Paper No. 24-2
Presentation Time: 1:00 PM-5:00 PM
ROSS, Marcus R., Geosciences, Penn State Univ, 412 Deike Bldg, University Park, PA 16802, and CUFFEY, Roger J., Geosciences, Penn State Univ, 412 Deike Bldg, University Park, PA 16802

Fossil bones and teeth were obtained from rust-brown clayey sand of the deltaic Peedee Formation (upper Campanian - upper Maestrichtian), at the Elizabethtown Dump site, along the Cape Fear River at Elizabethtown (Bladen County). The vertebrate remains were identified and compared with correlative faunas from New Jersey (Ellisdale, Monmouth County, Marshalltown Formation, upper Campanian; and Sewell, Gloucester County, Navesink Formation, lower/middle Maestrichtian).

At Elizabethtown, isolated shark teeth are the most common vertebrate fossils. Species identified include Scapanorhynchus texanus (the most numerous), Anomotodon angustidens (*),Cretodus borodini, Cretolamna appendiculata, Odontaspis samhammeri (or macrorhiza), Squalicorax kaupi, and Synodontaspis holmdelensis. A few ray teeth are mixed in (Brachyrhizodus wichitaensis, Ptchyotrygon vermiculata). All but one (*) of these species also occur at Ellisdale or Sewell. Occasional circular shark vertebrae, ovoid ray vertebrae, spiral-striated shark coprolites, possible ray dermal denticles, and very fragmentary teleost remains were also recovered.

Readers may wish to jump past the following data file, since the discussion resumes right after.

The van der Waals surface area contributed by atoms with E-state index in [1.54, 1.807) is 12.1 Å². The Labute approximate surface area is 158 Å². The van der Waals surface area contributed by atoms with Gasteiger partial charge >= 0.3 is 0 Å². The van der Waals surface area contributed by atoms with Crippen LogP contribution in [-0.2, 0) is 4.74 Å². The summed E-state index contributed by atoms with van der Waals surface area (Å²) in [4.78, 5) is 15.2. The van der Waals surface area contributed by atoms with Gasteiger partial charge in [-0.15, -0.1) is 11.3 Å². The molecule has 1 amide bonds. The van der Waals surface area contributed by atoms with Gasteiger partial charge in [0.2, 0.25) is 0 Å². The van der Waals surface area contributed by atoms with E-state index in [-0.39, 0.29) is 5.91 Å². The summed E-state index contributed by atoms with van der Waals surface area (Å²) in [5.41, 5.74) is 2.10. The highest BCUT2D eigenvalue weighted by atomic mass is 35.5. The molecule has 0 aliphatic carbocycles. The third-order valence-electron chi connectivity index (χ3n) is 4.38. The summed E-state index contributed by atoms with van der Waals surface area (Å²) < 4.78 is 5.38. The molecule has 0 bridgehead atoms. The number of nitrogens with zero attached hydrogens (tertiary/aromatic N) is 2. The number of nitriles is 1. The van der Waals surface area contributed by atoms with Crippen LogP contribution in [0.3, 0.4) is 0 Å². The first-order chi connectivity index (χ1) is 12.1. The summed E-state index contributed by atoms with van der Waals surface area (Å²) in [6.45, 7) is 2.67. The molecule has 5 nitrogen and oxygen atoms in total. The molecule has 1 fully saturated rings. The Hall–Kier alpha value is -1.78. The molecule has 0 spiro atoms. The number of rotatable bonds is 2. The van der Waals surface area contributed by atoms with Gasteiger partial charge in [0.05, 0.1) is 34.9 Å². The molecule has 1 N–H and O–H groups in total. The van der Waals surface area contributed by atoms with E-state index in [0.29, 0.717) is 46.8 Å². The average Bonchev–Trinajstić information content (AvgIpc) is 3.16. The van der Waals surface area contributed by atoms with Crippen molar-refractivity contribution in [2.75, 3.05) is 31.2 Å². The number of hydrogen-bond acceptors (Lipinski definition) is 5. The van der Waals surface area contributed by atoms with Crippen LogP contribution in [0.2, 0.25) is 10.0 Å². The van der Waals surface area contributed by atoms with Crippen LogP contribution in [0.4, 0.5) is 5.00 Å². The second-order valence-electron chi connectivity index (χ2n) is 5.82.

In addition to these Cretaceous species, rare teeth (one shark, Mitsukurina lineata; two rays, Aetobatus arcuatus, Hypopholodon sylvestris) at Elizabethtown were previously known only from Tertiary strata. These fossils may represent artificial mixing by construction equipment working the dump, or possibly a range extension earlier in time.

Much less abundant at Elizabethtown than fish fossils are reptile fragments. Most are broken shell and limb bones of the robust toxocheliid turtle Osteopygis emarginatus, a few the soft-shelled turtle Trionyx (or Aspideretes? ) sp. Several teeth belong to an indeterminate crocodilian and a small pliosaur (Trinacromerum sp.). A single tooth represents a hadrosaur (dinosaur) not further identifiable.

The dominance of marine or aquatic reptiles, along with the numerous fishes, supports previous workers' inference that the Peedee here was nearshore marine paleoenvironmentally.

South-Central Section (37th) and Southeastern Section (52nd), GSA Joint Annual Meeting (March 1214, 2003)
General Information for this Meeting
Session No. 24--Booth# 8
Paleontology (Posters)
University of Memphis Conference Center: Holiday Inn, Ballroom 2/3
1:00 PM-5:00 PM, Friday, March 14, 2003

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